What is Semiconductor Counterfeiting

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Have you ever gotten that flyer for free e-waste pick up and thought to yourself how wonderful it is that someone wants to help you free up space by taking away that pile of old electronic devices that were sitting in your garage? To think, that you don’t have to spend your Saturday afternoon and gas dragging that junk away. Sure, there is a good feeling about being environmentally conscious, but do you know what happens to your items after they have been hauled away to be “recycled”?

Not unlike stolen cars that end up in a seedy neighborhood chop shop, old and used electronic devices are dissected for their semiconductor components. These components are then re-marked, or counterfeited, to pass off as new or original parts. The parts then get bought and sold through a network of brokers as either independent parts or in sub-assemblies to be incorporated into larger products. While original component manufactures (OCM) have extensive testing for their components before hitting the market, there is relatively little or none done on counterfeit parts which allows for greater profits and thus the appeal to create and traffic them.  The result of a product containing these components can be anywhere from a diminished lifespan to the risk of failure that can be costly or fatal depending on the product application.

In August 2013, the Semiconductor Industry Association (SIA) Anti-Counterfeiting Task Force (ACTF), released a whitepaper in regards to this dilemma titled “Winning the Battle Against Counterfeit Semiconductor Products”. The ACTF is continuously working to diminish the supply and demand for these products.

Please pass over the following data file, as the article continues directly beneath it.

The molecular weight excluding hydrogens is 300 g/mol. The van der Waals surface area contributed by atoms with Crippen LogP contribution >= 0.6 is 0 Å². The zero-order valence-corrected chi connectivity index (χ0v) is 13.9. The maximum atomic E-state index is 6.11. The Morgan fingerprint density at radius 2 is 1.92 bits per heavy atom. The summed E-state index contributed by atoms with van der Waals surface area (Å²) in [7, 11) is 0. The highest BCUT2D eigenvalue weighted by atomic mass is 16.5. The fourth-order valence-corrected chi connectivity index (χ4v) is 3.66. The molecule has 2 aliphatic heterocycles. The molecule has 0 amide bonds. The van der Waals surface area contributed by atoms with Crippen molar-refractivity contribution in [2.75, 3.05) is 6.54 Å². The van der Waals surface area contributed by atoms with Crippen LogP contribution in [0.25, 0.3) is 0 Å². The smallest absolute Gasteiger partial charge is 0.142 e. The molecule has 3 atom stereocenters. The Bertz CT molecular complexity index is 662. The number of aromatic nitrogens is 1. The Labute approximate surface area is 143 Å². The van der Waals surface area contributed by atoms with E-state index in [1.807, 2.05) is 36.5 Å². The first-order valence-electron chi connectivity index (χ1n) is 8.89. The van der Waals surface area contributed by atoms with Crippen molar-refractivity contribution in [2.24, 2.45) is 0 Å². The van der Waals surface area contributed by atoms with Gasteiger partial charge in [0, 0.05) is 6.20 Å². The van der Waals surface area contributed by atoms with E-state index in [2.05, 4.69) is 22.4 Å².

In January 2010, the Bureau of Industry Security, which is part of the Department of Commerce, published a report that defined a counterfeit electronic part as “one that is not genuine because it: is an unauthorized copy; does not conform to original OCM design, model, or performance standards; is not produced by the OCM or is produced by unauthorized contractors; is an off-specification, defective, or used OCM product sold as “new” or “working”; or has incorrect or false markings or documentation, or both.”

[i] While the practice of counterfeiting semiconductor components is not really new, there have been four major changes since the mid-1990s that have elevated the practice:

  • The dot-com boom in the late 1990s and periods of high semiconductor demand following, created long lead times and rising prices for semiconductor components.
  • Increased environmental awareness led to electronic waste no longer ending up in landfills and instead being “recycled”.
  • Tens of Thousands of internet sites for brokers to buy and sell semiconductor products worldwide outside of authorized distributors and resellers.
  • Component purchasers increasingly focused on price and availability. The components are ordered from the internet sites as listed above due to their low prices and quick delivery.

While in the 1970s and 1980s, there were negligible counterfeit semiconductors in the supply chain, beginning in the late 1990s, the combination of the above developments allowed counterfeit semiconductors to proliferate.[ii]

While there are testing procedures in place to look for these components, counterfeiters have managed to get through these processes by becoming familiar with the sampling protocols. Lab testing of every component would be too costly and therefore samples are pulled for sample testing. As the whitepaper also explains, counterfeiters use this knowledge to “seed” legitimate units at the beginning and end of tubes and reels so the easily sampled parts are tested and pass. Customs is another area where the sheer volume of material that is shipped through does not get properly inspected due in part to the lacks of customs agents and protocols. Companies within the industry can help curb these problems by ensuring that the semiconductor components they buy are done exclusively through authorized sources such as distributors directly linked to the manufacture. As consumers, we can contribute by handling the way we dispose of our electronics. I would not say that all recyclers are unethical, but I for one will be doing a little dismantling before heading down to the e-waste recycler next time.


[i] “Defense Industrial Base Assessment: Counterfeit Electronics,” published by the Department of Commerce’s Bureau of Industry and Security, January 2010

[ii] “Winning the Battle Against Counterfeit Semiconductor Products-SIA: August 2013